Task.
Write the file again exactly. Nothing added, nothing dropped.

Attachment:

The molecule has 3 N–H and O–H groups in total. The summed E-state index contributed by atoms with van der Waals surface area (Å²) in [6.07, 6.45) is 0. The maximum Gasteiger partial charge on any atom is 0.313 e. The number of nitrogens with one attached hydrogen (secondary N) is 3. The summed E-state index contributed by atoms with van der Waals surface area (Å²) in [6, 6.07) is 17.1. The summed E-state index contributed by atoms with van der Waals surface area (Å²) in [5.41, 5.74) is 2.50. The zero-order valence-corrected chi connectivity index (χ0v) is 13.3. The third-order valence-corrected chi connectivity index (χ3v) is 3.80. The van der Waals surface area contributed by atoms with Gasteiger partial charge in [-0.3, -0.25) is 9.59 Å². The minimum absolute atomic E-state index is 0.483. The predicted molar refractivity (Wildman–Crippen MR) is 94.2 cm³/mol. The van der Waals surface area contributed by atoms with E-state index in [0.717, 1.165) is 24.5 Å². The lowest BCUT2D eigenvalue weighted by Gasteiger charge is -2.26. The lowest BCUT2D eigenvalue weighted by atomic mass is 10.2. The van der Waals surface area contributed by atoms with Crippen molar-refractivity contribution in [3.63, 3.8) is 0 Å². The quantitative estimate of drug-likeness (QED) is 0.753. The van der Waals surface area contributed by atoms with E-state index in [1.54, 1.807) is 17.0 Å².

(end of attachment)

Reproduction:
The molecule has 3 N–H and O–H groups in total. The summed E-state index contributed by atoms with van der Waals surface area (Å²) in [6.07, 6.45) is 0. The maximum Gasteiger partial charge on any atom is 0.313 e. The number of nitrogens with one attached hydrogen (secondary N) is 3. The summed E-state index contributed by atoms with van der Waals surface area (Å²) in [6, 6.07) is 17.1. The summed E-state index contributed by atoms with van der Waals surface area (Å²) in [5.41, 5.74) is 2.50. The zero-order valence-corrected chi connectivity index (χ0v) is 13.3. The third-order valence-corrected chi connectivity index (χ3v) is 3.80. The van der Waals surface area contributed by atoms with Gasteiger partial charge in [-0.3, -0.25) is 9.59 Å². The minimum absolute atomic E-state index is 0.483. The predicted molar refractivity (Wildman–Crippen MR) is 94.2 cm³/mol. The van der Waals surface area contributed by atoms with E-state index in [0.717, 1.165) is 24.5 Å². The lowest BCUT2D eigenvalue weighted by Gasteiger charge is -2.26. The lowest BCUT2D eigenvalue weighted by atomic mass is 10.2. The van der Waals surface area contributed by atoms with Crippen molar-refractivity contribution in [3.63, 3.8) is 0 Å². The quantitative estimate of drug-likeness (QED) is 0.753. The van der Waals surface area contributed by atoms with E-state index in [1.54, 1.807) is 17.0 Å².